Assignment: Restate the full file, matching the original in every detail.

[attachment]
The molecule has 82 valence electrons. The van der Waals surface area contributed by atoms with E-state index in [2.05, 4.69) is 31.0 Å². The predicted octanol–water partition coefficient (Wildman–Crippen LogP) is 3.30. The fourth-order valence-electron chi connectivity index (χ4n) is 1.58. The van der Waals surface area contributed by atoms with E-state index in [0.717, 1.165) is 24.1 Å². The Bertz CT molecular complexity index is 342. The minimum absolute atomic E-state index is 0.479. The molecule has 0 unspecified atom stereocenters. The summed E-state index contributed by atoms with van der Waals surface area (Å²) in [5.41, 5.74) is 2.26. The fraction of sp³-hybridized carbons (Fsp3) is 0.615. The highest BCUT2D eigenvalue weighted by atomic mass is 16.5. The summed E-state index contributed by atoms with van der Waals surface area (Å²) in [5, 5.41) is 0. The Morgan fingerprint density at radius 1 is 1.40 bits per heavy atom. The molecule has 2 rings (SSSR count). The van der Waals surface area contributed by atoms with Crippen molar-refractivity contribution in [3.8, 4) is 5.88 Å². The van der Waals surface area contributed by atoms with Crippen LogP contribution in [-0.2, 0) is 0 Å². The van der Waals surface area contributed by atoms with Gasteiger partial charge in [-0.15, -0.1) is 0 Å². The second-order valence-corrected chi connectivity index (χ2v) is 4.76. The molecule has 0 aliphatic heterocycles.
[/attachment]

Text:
The molecule has 82 valence electrons. The van der Waals surface area contributed by atoms with E-state index in [2.05, 4.69) is 31.0 Å². The predicted octanol–water partition coefficient (Wildman–Crippen LogP) is 3.30. The fourth-order valence-electron chi connectivity index (χ4n) is 1.58. The van der Waals surface area contributed by atoms with E-state index in [0.717, 1.165) is 24.1 Å². The Bertz CT molecular complexity index is 342. The minimum absolute atomic E-state index is 0.479. The molecule has 0 unspecified atom stereocenters. The summed E-state index contributed by atoms with van der Waals surface area (Å²) in [5.41, 5.74) is 2.26. The fraction of sp³-hybridized carbons (Fsp3) is 0.615. The highest BCUT2D eigenvalue weighted by atomic mass is 16.5. The summed E-state index contributed by atoms with van der Waals surface area (Å²) in [5, 5.41) is 0. The Morgan fingerprint density at radius 1 is 1.40 bits per heavy atom. The molecule has 2 rings (SSSR count). The van der Waals surface area contributed by atoms with Crippen molar-refractivity contribution in [3.8, 4) is 5.88 Å². The van der Waals surface area contributed by atoms with Crippen LogP contribution in [-0.2, 0) is 0 Å². The van der Waals surface area contributed by atoms with Gasteiger partial charge in [-0.15, -0.1) is 0 Å². The second-order valence-corrected chi connectivity index (χ2v) is 4.76. The molecule has 0 aliphatic heterocycles.